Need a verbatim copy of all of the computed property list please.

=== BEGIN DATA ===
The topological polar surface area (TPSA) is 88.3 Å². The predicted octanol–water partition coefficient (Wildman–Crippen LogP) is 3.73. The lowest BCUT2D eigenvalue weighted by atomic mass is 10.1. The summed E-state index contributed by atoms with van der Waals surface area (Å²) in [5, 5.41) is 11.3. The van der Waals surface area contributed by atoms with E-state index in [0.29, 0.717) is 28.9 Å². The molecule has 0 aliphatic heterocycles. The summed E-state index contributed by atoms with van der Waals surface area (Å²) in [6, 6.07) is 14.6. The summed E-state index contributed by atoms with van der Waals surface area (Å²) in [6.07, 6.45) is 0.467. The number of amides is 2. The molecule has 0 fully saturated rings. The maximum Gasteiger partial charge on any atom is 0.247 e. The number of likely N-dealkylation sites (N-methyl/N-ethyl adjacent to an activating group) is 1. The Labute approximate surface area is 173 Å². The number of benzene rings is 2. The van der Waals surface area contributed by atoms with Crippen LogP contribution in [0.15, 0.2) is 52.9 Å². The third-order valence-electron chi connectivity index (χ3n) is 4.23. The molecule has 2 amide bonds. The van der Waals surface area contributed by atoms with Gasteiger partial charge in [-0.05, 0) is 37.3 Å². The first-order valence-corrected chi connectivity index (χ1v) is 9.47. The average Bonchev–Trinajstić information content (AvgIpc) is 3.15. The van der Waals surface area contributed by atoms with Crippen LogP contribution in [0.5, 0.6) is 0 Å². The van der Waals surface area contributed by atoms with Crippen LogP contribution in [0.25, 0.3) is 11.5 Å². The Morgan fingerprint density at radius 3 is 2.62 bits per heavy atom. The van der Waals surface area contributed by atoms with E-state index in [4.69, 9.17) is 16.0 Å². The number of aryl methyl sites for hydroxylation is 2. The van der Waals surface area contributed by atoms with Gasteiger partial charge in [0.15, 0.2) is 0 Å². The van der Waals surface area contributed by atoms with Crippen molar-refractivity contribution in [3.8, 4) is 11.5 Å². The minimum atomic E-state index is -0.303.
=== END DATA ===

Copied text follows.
The topological polar surface area (TPSA) is 88.3 Å². The predicted octanol–water partition coefficient (Wildman–Crippen LogP) is 3.73. The lowest BCUT2D eigenvalue weighted by atomic mass is 10.1. The summed E-state index contributed by atoms with van der Waals surface area (Å²) in [5, 5.41) is 11.3. The van der Waals surface area contributed by atoms with E-state index in [0.29, 0.717) is 28.9 Å². The molecule has 0 aliphatic heterocycles. The summed E-state index contributed by atoms with van der Waals surface area (Å²) in [6, 6.07) is 14.6. The summed E-state index contributed by atoms with van der Waals surface area (Å²) in [6.07, 6.45) is 0.467. The number of amides is 2. The molecule has 0 fully saturated rings. The maximum Gasteiger partial charge on any atom is 0.247 e. The number of likely N-dealkylation sites (N-methyl/N-ethyl adjacent to an activating group) is 1. The Labute approximate surface area is 173 Å². The number of benzene rings is 2. The van der Waals surface area contributed by atoms with Crippen LogP contribution in [0.15, 0.2) is 52.9 Å². The third-order valence-electron chi connectivity index (χ3n) is 4.23. The molecule has 2 amide bonds. The van der Waals surface area contributed by atoms with Gasteiger partial charge in [-0.05, 0) is 37.3 Å². The first-order valence-corrected chi connectivity index (χ1v) is 9.47. The average Bonchev–Trinajstić information content (AvgIpc) is 3.15. The van der Waals surface area contributed by atoms with Crippen LogP contribution in [0.5, 0.6) is 0 Å². The van der Waals surface area contributed by atoms with Crippen LogP contribution in [0.25, 0.3) is 11.5 Å². The Morgan fingerprint density at radius 3 is 2.62 bits per heavy atom. The van der Waals surface area contributed by atoms with E-state index in [4.69, 9.17) is 16.0 Å². The number of aryl methyl sites for hydroxylation is 2. The van der Waals surface area contributed by atoms with Gasteiger partial charge in [0.15, 0.2) is 0 Å². The van der Waals surface area contributed by atoms with Crippen molar-refractivity contribution in [3.8, 4) is 11.5 Å². The minimum atomic E-state index is -0.303.